ATLANTA, Georgia — May 27, 2018 — (NYSE:DUA) — DeltaUnited-American (DU-A), the country’s premier global airline, announced today that it is ending coach class service and retiring routes and aircraft that serve the coach market. In conjunction with the move, the airline rolled out a new ultra-premium “Imperial Class,” designed for customers who own smaller jets, are awaiting delivery of their own intercontinental jets, or who appreciate the elevated level of door-to-door service, amenities, and attention to detail that a big airline can provide.
The airline noted that although all-business airlines like Eos and Silverjet have been tried before, but none successfully, the economic climate today is different. DU-A has no problem, for example, selling business-class seats for five times the price of coach, even though the seats only occupy four times the floor space. Competitors like Lufthansa and British Airways profitably operate limited numbers of all-business class flights, and this move is seen as the next logical step.
DU-A’s new “Imperial Class” will occupy the front section of larger aircraft, including Boeing 777s and 747s and the upper level of Airbus A380s, and the airline will study the feasibility of the service on their Boeing 787 Dreamliners and Airbus A350s. In addition to transportation by helicopter (where available), Rolls Royce, Bentleys, and Aston Martins to special boarding terminals with “transparent” security checks, the new class will feature staterooms, as is now common on Asian A380s, but with extra amenities including jacuzzi tubs, salons with yoga and massage rooms, and uniquely, a ratio of one flight attendant per Imperial Suite.
“Imperial clients will be able to select their attendant online or through our video concierge service,” noted DU-A Executive Vice President of Marketing and Client Services, Capt. Katherine “Buzzy” O’Leary. “Our staterooms will have effective soundproofing, something lacking on Emirates and Singapore.” Discrete lightweight carbon fibre walls will separate the Imperial zone from ordinary business class.
“We designed Imperial Class to appeal to the growing number of discerning clients who appreciate the opportunity to show the world what their intelligence and hard work have produced,” she elaborated. “Business class is for high achievers on their way up. I see their work lights on all night,” she explained, “while Imperial is for people who have already made it.”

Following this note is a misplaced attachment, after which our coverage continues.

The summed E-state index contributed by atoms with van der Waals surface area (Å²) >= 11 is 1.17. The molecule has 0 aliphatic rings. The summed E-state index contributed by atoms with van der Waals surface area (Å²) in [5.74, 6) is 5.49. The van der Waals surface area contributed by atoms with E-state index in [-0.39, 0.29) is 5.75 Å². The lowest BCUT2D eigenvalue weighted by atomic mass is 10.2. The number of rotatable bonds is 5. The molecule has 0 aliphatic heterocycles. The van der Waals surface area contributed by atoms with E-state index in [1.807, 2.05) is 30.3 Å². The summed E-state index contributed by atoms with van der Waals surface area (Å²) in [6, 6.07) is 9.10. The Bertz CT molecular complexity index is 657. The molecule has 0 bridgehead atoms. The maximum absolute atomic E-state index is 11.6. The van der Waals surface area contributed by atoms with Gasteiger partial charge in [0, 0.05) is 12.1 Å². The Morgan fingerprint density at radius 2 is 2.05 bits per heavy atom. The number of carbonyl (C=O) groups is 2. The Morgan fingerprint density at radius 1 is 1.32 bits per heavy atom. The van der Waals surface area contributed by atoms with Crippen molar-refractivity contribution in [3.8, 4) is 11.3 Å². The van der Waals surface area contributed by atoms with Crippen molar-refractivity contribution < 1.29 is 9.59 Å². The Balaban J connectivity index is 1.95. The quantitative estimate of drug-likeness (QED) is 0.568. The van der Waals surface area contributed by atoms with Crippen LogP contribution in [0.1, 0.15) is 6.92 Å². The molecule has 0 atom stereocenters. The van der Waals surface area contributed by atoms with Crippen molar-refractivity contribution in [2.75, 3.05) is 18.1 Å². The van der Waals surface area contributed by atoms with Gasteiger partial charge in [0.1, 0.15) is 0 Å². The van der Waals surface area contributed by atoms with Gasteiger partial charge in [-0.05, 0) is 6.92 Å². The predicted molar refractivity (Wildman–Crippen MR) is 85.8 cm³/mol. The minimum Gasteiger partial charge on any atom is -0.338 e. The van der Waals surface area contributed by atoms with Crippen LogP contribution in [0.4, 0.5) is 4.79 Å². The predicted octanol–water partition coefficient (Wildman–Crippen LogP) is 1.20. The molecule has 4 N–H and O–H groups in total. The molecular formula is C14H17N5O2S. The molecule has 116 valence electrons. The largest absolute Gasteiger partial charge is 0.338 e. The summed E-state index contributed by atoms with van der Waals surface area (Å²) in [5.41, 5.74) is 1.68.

When asked about domestic service, where there may not be enough customers to justify converting to all business class, she confirmed that the airline plans to stop flying those routes. “Coach just got to be more trouble than it’s worth,” explained Capt. O’Leary. “Coach passengers always buy the cheapest fares, but they still expect to be treated like royalty. I tell you, though, did you ever see the coach section of a 777 after a 12-hour flight? And those toilets! Our business class clients complain about even being on the same plane with those people, and who can blame them?”
“We’ll let Greyhound or Southwest worry about coach,” insisted Capt. O’Leary. Commenting on losing the smaller markets now served by DU-A, she suggested that “Imperials who live in Des Moines can fly their LearJets into O’Hare where our Rolls will pick them up planeside for the flight to Paris.”
Richard Hamlin, who follows airlines for the securities firm Curtis Langley, estimated that the move would initially reduce revenue by some 25-30% but could easily double the bottom line. Achieving these results, however, will require substantial savings, primarily from headcount efficiencies. “They’re going to have to be vigilant,” he observed, “but the mergers that built DU-A have already structured their senior management bonuses to incentivize the level of savings they’ll need.” Imperial Class has huge upside potential for revenue enhancement, he concluded. “For this elite segment of the market, price is not only no object, price is the object.” Curtis Langley has upgraded the airline from “hold” to “buy.”
DU-A unveiled a new corporate motto to complement these initiatives: The romance of air travel for those who can appreciate it.
Inspired by “Sorry Virgin – Sex and air travel just don’t mix,” by Natalie Cox, The Guardian, “Comment is Free,” 21 May 2013 http://www.guardiannews.com/commentisfree/2013/may/21/virgin-air-travel-sex-dont-mix
Thanks — when I was living in Oxford, Mississippi (1961 – 1971), Southern Airways was our airline. They had service by DC-3s then later with Martin 404s. Always enjoyed flying them.
Oxford hasn’t had scheduled service by anything but bus in I couldn’t tell you how many years.
Here’s another along the same lines.
Frankly, I think mine is funnier.
If you could make a lot more money catering to the very rich, why wouldn’t you do it?
“Theme parks let in the VIPs” in today’s New York Times. http://www.nytimes.com/2013/06/10/business/at-universal-park-a-vip-pass-to-help-lift-revenue.html
JetBlue has announced they will have business class in 2014 on transcontinental flights. Airbus has filed for FAA approval of minisuites on JetBlue’s A321s.